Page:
Has society come to the point where passengers rushing after a woman who has just fallen down an escalator and a transit agency worker hitting the STOP button are newsworthy? Do we see videos every time a passenger gives up his or her seat for a pregnant woman or an elderly rider?
The woman might not have been identified, and the camera is too far to really see her face, but it still must be mortifying to her to have the video of such an incident widely disseminated.
Beyond the "OMG, look what happened to this stupid woman" factor, I still see no point in the T having released the footage.
I am sure all of us have done some real stupid things in our life (and which, by the way, were not caught on camera!) How many of us have been on "auto-pilot" and have done something really dumb? I would dare say all of us.
Obviously, she thought she could make it up to the top and that the escalator step would not flip the chair over. I am glad she was not hurt.
The only reason the video was released was to make fun of her and the incident and that is so wrong.
“It was released to demonstrate the consequences of ignoring the rules pertaining to escalators,” MBTA spokesman Joe Pesaturo said of the transit authority’s decision to post security camera footage on YouTube. “Strollers, scooters and wheelchairs are prohibited. An elevator is about fifty feet from this escalator at Broadway Station.”
Suppose it was a drunk passenger standing too close to the edge of the platform, and the passenger is hit and killed by an oncoming train. Would the T release the video to show the perils of standing too close to the edge?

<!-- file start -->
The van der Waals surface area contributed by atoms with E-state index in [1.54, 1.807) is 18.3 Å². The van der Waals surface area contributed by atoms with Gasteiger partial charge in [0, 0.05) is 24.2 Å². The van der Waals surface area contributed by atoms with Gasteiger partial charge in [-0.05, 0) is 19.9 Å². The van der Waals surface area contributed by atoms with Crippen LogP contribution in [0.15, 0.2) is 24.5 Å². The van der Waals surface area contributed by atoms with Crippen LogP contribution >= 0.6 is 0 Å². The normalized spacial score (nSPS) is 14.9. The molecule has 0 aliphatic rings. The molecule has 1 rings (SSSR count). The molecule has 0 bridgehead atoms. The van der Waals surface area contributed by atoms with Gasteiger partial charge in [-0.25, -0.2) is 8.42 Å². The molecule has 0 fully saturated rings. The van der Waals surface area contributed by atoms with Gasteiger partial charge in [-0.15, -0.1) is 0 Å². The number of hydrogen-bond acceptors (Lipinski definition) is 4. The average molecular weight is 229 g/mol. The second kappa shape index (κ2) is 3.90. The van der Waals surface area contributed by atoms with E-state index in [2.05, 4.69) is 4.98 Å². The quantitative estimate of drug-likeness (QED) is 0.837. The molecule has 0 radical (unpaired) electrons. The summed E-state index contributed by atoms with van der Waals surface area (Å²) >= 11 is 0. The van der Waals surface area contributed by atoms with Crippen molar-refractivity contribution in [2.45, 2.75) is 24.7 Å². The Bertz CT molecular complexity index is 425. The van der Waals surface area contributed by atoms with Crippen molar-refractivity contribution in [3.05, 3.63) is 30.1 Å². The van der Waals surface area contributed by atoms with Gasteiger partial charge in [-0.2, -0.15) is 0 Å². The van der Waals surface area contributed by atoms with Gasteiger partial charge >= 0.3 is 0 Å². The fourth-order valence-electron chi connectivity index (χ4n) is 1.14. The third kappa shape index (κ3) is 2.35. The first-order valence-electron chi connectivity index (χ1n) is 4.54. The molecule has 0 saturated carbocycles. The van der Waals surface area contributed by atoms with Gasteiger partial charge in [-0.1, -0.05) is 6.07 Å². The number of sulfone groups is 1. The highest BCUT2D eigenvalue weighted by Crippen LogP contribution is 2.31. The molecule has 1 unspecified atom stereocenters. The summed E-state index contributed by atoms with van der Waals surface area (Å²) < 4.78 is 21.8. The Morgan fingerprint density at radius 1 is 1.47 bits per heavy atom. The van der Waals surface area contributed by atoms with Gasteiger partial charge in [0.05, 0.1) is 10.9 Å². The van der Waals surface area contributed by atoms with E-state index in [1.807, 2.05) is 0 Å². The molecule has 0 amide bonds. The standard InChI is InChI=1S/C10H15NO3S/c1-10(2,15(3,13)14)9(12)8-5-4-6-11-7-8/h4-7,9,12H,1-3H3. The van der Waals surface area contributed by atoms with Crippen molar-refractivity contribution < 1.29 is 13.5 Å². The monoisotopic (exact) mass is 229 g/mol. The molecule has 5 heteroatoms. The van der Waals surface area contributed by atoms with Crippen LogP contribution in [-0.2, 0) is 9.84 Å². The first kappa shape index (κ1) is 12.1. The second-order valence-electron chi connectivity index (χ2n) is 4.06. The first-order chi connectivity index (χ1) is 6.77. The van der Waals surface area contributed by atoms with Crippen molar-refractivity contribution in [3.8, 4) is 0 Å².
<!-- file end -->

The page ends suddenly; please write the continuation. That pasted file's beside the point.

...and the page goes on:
And the do, almost every time a drunk falls on the tracks.
No, they never release footage from intentional or accidental deaths out of respect for the dead. If this woman had crushed her neck when she rolled over and died, I'm betting this footage never would have made it out the door.
So suppose the woman was psychologically traumatized by this incident, which was then compounded by the T making it available for worldwide viewing (360,000 views at last count).
Did anyone at the T contact the woman before releasing the footage? Or was the internal dialogue, "Look, Homeland Security just gave us millions for new cameras. And here's a great example of what these cameras can capture. Let's release the footage."
People seem to think that both embarrassment and offense are mortal wounds now.
I have the right to embarrass you. I have the right to offend you. You have suffered no real damage as a result of these 'wounds.'
Gee, thanks Mr. Pesaturo. Every time the gif of this poor woman taking a tumble (over and over) shows up on someones facepage and/or blog, we all learn a lesson.
I still stand by my original post.
A tumble for your Tumblr.
For example: People who use mobility aids often have other issues that require medications that might mess with their heads: chronic pain treated with opiates, neurological conditions requiring neuroleptic medications, etc.
There was a time in my life where I was on opiates for a constant and intractable pain issue (since resolved through surgery). I wasn't operating a scooter, but I did do some pretty hairbrained things that, fortunately, didn't have these sort of consequences.
I suspect there is a bit more than a simple brainfart going on here - and, for that reason, this shouldn't be pushed out there like it has been. Instead of marvelling at the lack of judgement here, consider this: a whole lot of people like her drive when impaired by medication instead of take the T.
How long before this video ends up on Tosh.0?